Very well, it is time to give you some interesting rhythm exercises for you to develop your rhythmic independence.
Starting with our logic of counting (1, 2, 3, 4) to find the time of a song, rhythmic independence is knowing how to play in the time 1, in the time 2, in the time 3, etc.
This independence gives us freedom to work in any point of rhythmic marking, and not depending only on strong times, for example. The exercises we will see have this goal.
In these exercises, for guitar, the hand with the guitar pick will mark the time with quavers, while the left hand will muffle the strings, except when is indicated to play the chord. In other words, you make the chord sounds just when is indicated, muffling the strings with the left hand the rest of the time. If you are training in other instrument, you need to know that “muffling the notes” is like a pause, making the chord sounds only when is indicated.
The chord which will be used in the exercises is Dm7, but you can use any other chord you choose, or even just a note.
Rhythmic exercise model
The time used will be 4/4 and all the symbols are quavers:
In this first exercise, you should play only the first quaver of the bar.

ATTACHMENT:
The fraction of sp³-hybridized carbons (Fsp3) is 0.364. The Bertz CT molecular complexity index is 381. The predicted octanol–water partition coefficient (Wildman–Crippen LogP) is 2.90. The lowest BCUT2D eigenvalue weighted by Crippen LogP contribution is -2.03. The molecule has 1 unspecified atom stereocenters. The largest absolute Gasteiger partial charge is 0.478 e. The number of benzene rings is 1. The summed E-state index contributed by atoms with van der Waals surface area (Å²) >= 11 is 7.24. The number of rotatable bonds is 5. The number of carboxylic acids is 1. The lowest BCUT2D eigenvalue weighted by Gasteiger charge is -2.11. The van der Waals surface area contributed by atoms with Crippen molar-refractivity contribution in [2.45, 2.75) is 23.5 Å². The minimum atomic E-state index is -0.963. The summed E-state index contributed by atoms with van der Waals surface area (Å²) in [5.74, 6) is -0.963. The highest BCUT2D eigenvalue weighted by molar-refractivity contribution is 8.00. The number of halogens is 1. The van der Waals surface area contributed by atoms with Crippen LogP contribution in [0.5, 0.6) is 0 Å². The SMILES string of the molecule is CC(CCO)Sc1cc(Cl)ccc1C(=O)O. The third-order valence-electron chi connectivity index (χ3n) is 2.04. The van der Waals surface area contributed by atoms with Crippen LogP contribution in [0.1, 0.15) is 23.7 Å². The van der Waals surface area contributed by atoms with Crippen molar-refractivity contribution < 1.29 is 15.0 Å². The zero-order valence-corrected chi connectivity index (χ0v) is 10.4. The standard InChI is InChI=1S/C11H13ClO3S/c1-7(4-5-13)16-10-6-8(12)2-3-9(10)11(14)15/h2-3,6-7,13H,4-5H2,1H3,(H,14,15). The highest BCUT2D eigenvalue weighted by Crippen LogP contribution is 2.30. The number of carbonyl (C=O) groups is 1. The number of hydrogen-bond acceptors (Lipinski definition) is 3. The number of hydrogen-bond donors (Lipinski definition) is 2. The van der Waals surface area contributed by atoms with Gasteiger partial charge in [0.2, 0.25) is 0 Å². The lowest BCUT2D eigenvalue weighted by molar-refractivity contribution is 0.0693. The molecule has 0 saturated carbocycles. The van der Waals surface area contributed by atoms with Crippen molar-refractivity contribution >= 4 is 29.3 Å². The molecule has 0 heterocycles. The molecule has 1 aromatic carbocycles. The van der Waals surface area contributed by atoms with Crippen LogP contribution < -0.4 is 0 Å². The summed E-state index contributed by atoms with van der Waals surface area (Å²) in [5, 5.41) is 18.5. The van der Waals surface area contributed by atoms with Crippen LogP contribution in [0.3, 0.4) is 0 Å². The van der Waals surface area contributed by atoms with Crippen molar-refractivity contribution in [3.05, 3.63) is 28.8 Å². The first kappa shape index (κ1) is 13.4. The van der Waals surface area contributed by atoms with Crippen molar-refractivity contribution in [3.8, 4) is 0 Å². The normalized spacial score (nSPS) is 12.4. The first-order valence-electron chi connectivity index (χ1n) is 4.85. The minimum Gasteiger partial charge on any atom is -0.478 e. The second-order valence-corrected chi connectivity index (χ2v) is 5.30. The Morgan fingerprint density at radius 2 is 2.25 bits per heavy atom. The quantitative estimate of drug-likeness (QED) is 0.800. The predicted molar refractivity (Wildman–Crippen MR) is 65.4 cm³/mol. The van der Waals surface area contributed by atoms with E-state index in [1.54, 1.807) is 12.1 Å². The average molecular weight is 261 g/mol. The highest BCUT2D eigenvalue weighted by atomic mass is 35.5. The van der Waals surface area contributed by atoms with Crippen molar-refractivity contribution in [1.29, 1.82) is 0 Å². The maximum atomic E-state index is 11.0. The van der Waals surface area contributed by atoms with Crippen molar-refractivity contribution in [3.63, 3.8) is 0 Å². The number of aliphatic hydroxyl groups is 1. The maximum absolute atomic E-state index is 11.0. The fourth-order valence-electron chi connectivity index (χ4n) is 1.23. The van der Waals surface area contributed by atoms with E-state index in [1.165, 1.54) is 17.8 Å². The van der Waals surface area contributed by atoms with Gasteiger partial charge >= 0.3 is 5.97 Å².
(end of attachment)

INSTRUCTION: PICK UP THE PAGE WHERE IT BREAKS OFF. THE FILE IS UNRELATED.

Observation: The counting time can be done in the following way:
Follow in Guitar Pro: Exercise1.gpro
Exercise 2: In this next exercise, you should play only the second quaver of the first time:
Exercise 3: Now, play the first quaver of the second time:
Exercise 4: Play only the second quaver of the second time:
Exercise 5: Play only the first quaver of the third time:
Exercise 6: Play only the second quaver of the third time:
Exercise 7: Play only the first quaver of the fourth time:
Exercise 8: Play only the second quaver of the fourth time:
Now let’s make some combinations:
Bonus exercise: In this exercise we will work the rhythm with the harmony made by Bb7M, A7(#5) and Dm7. Notice how this concepts are useful to make creative bases. We will not put the image here because it is really big.
You can practice these exercises with many different times in the metronome, starting slowly and increasing bit by bit. You can also create your own exercises. You can also work with other symbols, like semiquaver, for example, increasing the difficult and creating more subdivision options.
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